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Mouthpiece #1

Every issue will carry a main story and some other activities that engage me during the week, ranging

Vibha Sharma

December 19 · Issue #1 · View online
Weekly digest of Vibha Sharma

Every issue will carry a main story and some other activities that engage me during the week, ranging from, book that I read, artwork that I create, a new concept that I teach my children, any interesting kitchen story or anything remarkable that my mind registers. 

Begin by chanting God's name
(Shuru Karein Le Kar Prabhu Ka Naam)
Right from the time when the mind starts registering and remembering things, paying obeisance to the almighty has been the first step while beginning anything new. While I am starting a new self-orchestrated routine through this newsletter, I would like to dedicate the main story to an understanding that I have been carrying with me for many years now. At one point of time, I wanted to compile this thought into a book form which has obviously not happened till date but do not want to postpone it any further. And what better topic than ‘Bhagwan Ka Naam’ even though it is a form of analysis between two incarnates of Vishnu - the protector. As it is, my mother never failed to mention - 'Well begun is half done’ and when one is seeking divine guidance right at the onset of anything then possibility of succeeding increases even more. Yes, this is plain faith and it helps those who keep it steadfast in good and in not-so-good times.
Born as a regular Indian, I grew up with epic tales Ramayana and Mahabharata along with tales from other beliefs. They entered my system through all possible mediums - reading, hearing, watching and discussing. One can call them anything but static stories, they grow with us as we mature, in the sense, that our understanding about the events and incidents mentioned in the sagas keep changing and evolving with time.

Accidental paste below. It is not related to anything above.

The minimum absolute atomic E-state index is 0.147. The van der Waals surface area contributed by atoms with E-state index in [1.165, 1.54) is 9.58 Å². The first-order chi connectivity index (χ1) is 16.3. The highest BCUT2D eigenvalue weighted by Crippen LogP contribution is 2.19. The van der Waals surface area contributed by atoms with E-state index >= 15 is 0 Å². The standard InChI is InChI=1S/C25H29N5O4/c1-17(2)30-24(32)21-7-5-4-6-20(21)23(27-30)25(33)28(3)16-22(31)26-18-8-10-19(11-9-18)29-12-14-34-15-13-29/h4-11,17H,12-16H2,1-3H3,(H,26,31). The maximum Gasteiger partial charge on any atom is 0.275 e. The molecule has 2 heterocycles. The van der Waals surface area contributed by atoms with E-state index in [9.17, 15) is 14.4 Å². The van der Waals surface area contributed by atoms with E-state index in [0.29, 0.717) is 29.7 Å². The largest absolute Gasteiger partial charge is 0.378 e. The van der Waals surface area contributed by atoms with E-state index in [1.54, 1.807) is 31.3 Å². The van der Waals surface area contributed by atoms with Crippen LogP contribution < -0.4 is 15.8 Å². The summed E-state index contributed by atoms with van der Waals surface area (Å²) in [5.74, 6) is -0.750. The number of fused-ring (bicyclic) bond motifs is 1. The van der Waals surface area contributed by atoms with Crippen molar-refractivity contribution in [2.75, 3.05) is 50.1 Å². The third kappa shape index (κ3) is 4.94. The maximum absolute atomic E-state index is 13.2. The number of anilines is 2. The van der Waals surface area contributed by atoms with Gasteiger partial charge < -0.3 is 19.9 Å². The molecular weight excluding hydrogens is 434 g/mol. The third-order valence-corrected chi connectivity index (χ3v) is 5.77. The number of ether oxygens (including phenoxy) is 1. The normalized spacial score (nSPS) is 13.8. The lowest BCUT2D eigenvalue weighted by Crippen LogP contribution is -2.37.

As we understand, Rama came in Treta yuga but somehow era Treta happened prior to Dwapar in which Vishnu’s incarnation as Krishna graced the earth. Lord Rama - the Maryada Purushottam is worshipped as Anukarniya(to be followed) while Krishna as Pujniya (to be idolized)simply because the complexity of life that Krishna led and his actions can at best be revered only. However, what we all consider as the gospel of life and the supreme truth, is what Krishna passed on to Arjuna in the form of Gita Upadesha.
While Krishna being pujniya and not anukarniya is accepted by most of us, yet there is one very fundamental shift in thinking which Krishna initiated through his words and through his actions. He gently showed the path which leads one to the inner self while during the period of Rama, the focus was more outwards. To elaborate the comparison further, Rama led a life in which he stuck to the pre-determined ideals and worked towards pleasing the people so much so that it led to his decision to forsake his wife at the time when she was in the family way. He accepted, he acquiesced and he conformed to whatever came his way. His focus remained outside himself, how he could comfort others, bring happiness to others and be instrumental in creating an environment of harmony and peace.